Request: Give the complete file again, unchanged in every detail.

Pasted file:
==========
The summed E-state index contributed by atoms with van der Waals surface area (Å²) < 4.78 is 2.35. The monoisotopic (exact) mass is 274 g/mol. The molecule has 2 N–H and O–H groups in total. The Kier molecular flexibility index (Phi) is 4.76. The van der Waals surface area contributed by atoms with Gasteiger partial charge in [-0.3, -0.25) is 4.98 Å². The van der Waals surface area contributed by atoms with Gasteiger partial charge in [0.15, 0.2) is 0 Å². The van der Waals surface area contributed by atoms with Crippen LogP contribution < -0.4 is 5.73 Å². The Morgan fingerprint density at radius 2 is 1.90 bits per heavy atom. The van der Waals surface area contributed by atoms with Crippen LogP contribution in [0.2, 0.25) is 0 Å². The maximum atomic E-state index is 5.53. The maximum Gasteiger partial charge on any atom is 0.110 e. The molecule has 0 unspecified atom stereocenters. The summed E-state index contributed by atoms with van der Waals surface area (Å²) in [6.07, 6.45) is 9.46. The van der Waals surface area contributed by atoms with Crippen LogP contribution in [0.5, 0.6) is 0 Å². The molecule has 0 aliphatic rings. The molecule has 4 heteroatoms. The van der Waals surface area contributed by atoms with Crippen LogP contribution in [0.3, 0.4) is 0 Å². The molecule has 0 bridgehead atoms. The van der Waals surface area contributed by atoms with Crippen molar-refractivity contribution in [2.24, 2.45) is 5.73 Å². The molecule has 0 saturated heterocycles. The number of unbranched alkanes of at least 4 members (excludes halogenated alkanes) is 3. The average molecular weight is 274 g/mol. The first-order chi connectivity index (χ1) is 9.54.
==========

The summed E-state index contributed by atoms with van der Waals surface area (Å²) < 4.78 is 2.35. The monoisotopic (exact) mass is 274 g/mol. The molecule has 2 N–H and O–H groups in total. The Kier molecular flexibility index (Phi) is 4.76. The van der Waals surface area contributed by atoms with Gasteiger partial charge in [-0.3, -0.25) is 4.98 Å². The van der Waals surface area contributed by atoms with Gasteiger partial charge in [0.15, 0.2) is 0 Å². The van der Waals surface area contributed by atoms with Crippen LogP contribution < -0.4 is 5.73 Å². The Morgan fingerprint density at radius 2 is 1.90 bits per heavy atom. The van der Waals surface area contributed by atoms with Crippen LogP contribution in [0.2, 0.25) is 0 Å². The maximum atomic E-state index is 5.53. The maximum Gasteiger partial charge on any atom is 0.110 e. The molecule has 0 unspecified atom stereocenters. The summed E-state index contributed by atoms with van der Waals surface area (Å²) in [6.07, 6.45) is 9.46. The van der Waals surface area contributed by atoms with Crippen LogP contribution in [0.5, 0.6) is 0 Å². The molecule has 0 aliphatic rings. The molecule has 4 heteroatoms. The van der Waals surface area contributed by atoms with Crippen LogP contribution in [0.3, 0.4) is 0 Å². The molecule has 0 bridgehead atoms. The van der Waals surface area contributed by atoms with Crippen molar-refractivity contribution in [2.24, 2.45) is 5.73 Å². The molecule has 0 saturated heterocycles. The number of unbranched alkanes of at least 4 members (excludes halogenated alkanes) is 3. The average molecular weight is 274 g/mol. The first-order chi connectivity index (χ1) is 9.54.